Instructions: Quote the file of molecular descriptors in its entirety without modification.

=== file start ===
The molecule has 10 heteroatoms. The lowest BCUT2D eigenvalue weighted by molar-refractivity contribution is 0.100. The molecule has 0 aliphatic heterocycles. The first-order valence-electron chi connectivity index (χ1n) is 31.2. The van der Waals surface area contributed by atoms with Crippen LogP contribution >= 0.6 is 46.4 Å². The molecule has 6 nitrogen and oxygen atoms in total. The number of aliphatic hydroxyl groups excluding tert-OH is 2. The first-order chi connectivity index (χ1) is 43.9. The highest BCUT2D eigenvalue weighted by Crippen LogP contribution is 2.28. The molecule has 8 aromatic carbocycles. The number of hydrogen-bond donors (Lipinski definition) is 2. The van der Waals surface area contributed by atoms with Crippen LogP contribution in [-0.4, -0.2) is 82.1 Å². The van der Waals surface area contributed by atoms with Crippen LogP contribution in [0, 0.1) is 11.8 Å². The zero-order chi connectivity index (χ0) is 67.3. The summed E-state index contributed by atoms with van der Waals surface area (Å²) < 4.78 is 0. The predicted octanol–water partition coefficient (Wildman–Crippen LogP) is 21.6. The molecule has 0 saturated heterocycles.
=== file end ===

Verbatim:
The molecule has 10 heteroatoms. The lowest BCUT2D eigenvalue weighted by molar-refractivity contribution is 0.100. The molecule has 0 aliphatic heterocycles. The first-order valence-electron chi connectivity index (χ1n) is 31.2. The van der Waals surface area contributed by atoms with Crippen LogP contribution >= 0.6 is 46.4 Å². The molecule has 6 nitrogen and oxygen atoms in total. The number of aliphatic hydroxyl groups excluding tert-OH is 2. The first-order chi connectivity index (χ1) is 43.9. The highest BCUT2D eigenvalue weighted by Crippen LogP contribution is 2.28. The molecule has 8 aromatic carbocycles. The number of hydrogen-bond donors (Lipinski definition) is 2. The van der Waals surface area contributed by atoms with Crippen LogP contribution in [-0.4, -0.2) is 82.1 Å². The van der Waals surface area contributed by atoms with Crippen LogP contribution in [0, 0.1) is 11.8 Å². The zero-order chi connectivity index (χ0) is 67.3. The summed E-state index contributed by atoms with van der Waals surface area (Å²) < 4.78 is 0. The predicted octanol–water partition coefficient (Wildman–Crippen LogP) is 21.6. The molecule has 0 saturated heterocycles.